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Supreme Court Prompted Sony's Restrictive Terms of Service

Decision in favor of AT&T stripping away rights to class action lawsuits spurred action.

You can still take legal action against Sony, you just need to send a letter maintaing that right.
You can still take legal action against Sony, you just need to send a letter maintaing that right.

If you've agreed to Sony's recently updated Terms of Service to sign into PlayStation Network, you're waiving the right to collectively sue (read: class action lawsuit) the company in the future.

There was speculation Sony decided to make this change now was the result of a Supreme Court decision involving AT&T from April. The decision allowed AT&T to include a similar clause in employee contracts that prevented them from taking collective legal action against the company.

Sony confirmed to CNN today this was the reason.

"The Supreme Court recently ruled in the AT&T case that language like this is enforceable," said a spokesperson. "The updated language in the TOS is designed to benefit both the consumer and the company by ensuring that there is adequate time and procedures to resolve disputes."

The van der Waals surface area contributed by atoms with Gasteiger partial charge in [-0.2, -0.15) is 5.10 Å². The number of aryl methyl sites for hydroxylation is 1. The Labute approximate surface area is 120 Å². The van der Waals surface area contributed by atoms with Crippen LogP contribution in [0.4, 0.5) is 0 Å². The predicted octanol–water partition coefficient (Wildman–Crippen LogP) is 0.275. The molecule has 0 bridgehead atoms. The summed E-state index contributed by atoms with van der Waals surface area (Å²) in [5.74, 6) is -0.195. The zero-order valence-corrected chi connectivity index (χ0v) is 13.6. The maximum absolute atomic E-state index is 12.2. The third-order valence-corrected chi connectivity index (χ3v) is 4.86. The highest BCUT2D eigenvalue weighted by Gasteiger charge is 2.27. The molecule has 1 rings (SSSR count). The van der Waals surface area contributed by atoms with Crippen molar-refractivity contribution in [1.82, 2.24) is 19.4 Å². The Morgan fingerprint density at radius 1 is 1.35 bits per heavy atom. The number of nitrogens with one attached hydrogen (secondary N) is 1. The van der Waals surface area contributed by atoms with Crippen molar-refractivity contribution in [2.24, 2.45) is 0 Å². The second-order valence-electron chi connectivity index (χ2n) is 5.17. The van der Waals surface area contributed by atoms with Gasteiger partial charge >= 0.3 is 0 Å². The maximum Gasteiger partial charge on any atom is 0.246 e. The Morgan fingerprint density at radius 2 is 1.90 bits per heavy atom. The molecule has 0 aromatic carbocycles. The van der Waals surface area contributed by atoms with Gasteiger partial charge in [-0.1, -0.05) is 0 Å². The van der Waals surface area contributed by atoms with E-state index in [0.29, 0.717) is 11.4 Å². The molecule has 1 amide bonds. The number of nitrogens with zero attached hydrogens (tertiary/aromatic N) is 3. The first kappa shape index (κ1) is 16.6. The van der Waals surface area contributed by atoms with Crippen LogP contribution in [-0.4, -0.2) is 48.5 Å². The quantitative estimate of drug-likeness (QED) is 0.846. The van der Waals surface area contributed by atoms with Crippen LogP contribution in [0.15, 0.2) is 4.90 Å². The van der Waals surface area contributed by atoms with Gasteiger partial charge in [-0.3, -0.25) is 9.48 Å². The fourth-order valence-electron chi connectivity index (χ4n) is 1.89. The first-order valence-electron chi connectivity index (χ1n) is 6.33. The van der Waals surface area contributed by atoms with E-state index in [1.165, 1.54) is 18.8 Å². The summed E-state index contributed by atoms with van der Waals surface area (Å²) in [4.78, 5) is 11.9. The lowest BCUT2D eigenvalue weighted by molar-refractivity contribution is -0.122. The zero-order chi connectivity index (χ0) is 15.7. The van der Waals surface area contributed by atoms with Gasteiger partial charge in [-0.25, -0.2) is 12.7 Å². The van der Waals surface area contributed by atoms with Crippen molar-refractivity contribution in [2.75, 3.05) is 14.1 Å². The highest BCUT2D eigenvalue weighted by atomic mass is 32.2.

As pointed out in my story earlier this week, you have the ability to maintain the right to participate in class action lawsuits against Sony by sending a physical letter to the company. It's not the most convenient solution, but it's there. The catch being that anyone who agrees must send a letter to Sony within 30 days of saying yes.

Sony claims the move will benefit both the company and consumers, but the updated Terms of Service means you must engage Sony via arbitration. There is no jury involved with arbitration, though there is a judge. The cynical viewpoint would be that the lack of a jury could create less sympathy towards a consumer.

If you'd like to send a letter to Sony, I used Google Docs to create a publicly available template.

Patrick Klepek on Google+